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A simulation study of confounding in generalized linear models for air pollution epidemiology.
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MedLine Citation:
PMID:  10064552     Owner:  NLM     Status:  MEDLINE    
Abstract/OtherAbstract:
Confounding between the model covariates and causal variables (which may or may not be included as model covariates) is a well-known problem in regression models used in air pollution epidemiology. This problem is usually acknowledged but hardly ever investigated, especially in the context of generalized linear models. Using synthetic data sets, the present study shows how model overfit, underfit, and misfit in the presence of correlated causal variables in a Poisson regression model affect the estimated coefficients of the covariates and their confidence levels. The study also shows how this effect changes with the ranges of the covariates and the sample size. There is qualitative agreement between these study results and the corresponding expressions in the large-sample limit for the ordinary linear models. Confounding of covariates in an overfitted model (with covariates encompassing more than just the causal variables) does not bias the estimated coefficients but reduces their significance. The effect of model underfit (with some causal variables excluded as covariates) or misfit (with covariates encompassing only noncausal variables), on the other hand, leads to not only erroneous estimated coefficients, but a misguided confidence, represented by large t-values, that the estimated coefficients are significant. The results of this study indicate that models which use only one or two air quality variables, such as particulate matter [less than and equal to] 10 microm and sulfur dioxide, are probably unreliable, and that models containing several correlated and toxic or potentially toxic air quality variables should also be investigated in order to minimize the situation of model underfit or misfit.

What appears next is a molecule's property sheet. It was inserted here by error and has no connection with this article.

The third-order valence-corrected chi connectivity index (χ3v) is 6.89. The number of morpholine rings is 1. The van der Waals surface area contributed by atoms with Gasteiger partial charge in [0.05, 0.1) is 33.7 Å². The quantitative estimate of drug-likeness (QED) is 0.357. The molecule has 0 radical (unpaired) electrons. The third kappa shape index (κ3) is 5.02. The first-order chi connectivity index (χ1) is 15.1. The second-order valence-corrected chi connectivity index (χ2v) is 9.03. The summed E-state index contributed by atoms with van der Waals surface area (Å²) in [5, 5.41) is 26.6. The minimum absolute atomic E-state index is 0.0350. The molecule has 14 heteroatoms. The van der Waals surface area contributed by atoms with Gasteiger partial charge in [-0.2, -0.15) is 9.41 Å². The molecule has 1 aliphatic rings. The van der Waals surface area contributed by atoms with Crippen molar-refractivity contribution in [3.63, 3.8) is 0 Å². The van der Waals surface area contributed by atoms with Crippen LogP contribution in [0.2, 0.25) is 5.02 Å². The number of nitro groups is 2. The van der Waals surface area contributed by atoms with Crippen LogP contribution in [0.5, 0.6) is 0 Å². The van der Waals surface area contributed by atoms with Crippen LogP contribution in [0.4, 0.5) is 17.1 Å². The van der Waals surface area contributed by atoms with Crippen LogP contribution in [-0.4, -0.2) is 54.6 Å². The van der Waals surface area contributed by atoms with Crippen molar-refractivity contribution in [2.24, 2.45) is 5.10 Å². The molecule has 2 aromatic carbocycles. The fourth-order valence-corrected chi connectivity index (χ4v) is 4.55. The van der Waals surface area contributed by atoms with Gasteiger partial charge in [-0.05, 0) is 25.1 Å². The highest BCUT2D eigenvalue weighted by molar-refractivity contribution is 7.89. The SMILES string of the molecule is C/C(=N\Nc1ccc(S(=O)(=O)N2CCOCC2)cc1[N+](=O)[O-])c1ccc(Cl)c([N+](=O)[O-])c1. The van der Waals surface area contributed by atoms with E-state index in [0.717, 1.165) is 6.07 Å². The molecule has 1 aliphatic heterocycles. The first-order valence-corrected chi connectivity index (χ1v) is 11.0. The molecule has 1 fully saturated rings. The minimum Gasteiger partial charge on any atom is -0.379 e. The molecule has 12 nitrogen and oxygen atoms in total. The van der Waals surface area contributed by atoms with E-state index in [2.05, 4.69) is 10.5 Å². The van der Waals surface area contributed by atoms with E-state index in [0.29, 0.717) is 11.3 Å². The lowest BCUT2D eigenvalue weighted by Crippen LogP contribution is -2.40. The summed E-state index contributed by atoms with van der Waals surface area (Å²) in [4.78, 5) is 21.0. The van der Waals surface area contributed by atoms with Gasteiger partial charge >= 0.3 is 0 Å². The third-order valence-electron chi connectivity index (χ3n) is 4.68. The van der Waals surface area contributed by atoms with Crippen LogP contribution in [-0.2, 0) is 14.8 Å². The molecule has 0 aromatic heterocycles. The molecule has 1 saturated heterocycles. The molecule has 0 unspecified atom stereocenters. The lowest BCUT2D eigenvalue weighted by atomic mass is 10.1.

Authors:
C Chen; D P Chock; S L Winkler
Publication Detail:
Type:  Journal Article    
Journal Detail:
Title:  Environmental health perspectives     Volume:  107     ISSN:  0091-6765     ISO Abbreviation:  Environ. Health Perspect.     Publication Date:  1999 Mar 
Date Detail:
Created Date:  1999-07-01     Completed Date:  1999-07-01     Revised Date:  2009-11-18    
Medline Journal Info:
Nlm Unique ID:  0330411     Medline TA:  Environ Health Perspect     Country:  UNITED STATES    
Other Details:
Languages:  eng     Pagination:  217-22     Citation Subset:  IM    
Affiliation:
Ford Research Laboratory, Dearborn, MI 48121 USA.
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MeSH Terms
Descriptor/Qualifier:
Air Pollution / statistics & numerical data*
Bias (Epidemiology)
Computer Simulation*
Confidence Intervals
Confounding Factors (Epidemiology)
Data Interpretation, Statistical
Environmental Exposure / statistics & numerical data*
Linear Models
Research Design / standards*
Sample Size
Comments/Corrections

From MEDLINE®/PubMed®, a database of the U.S. National Library of Medicine

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Journal Information
Journal ID (nlm-ta): Environ Health Perspect
ISSN: 0091-6765
Article Information
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Print publication date: Month: 3 Year: 1999
Volume: 107 Issue: 3
First Page: 217 Last Page: 222
ID: 1566403
PubMed Id: 10064552

A simulation study of confounding in generalized linear models for air pollution epidemiology.
C Chen
D P Chock
S L Winkler
Ford Research Laboratory, Dearborn, MI 48121 USA.



Article Categories:
  • Research Article


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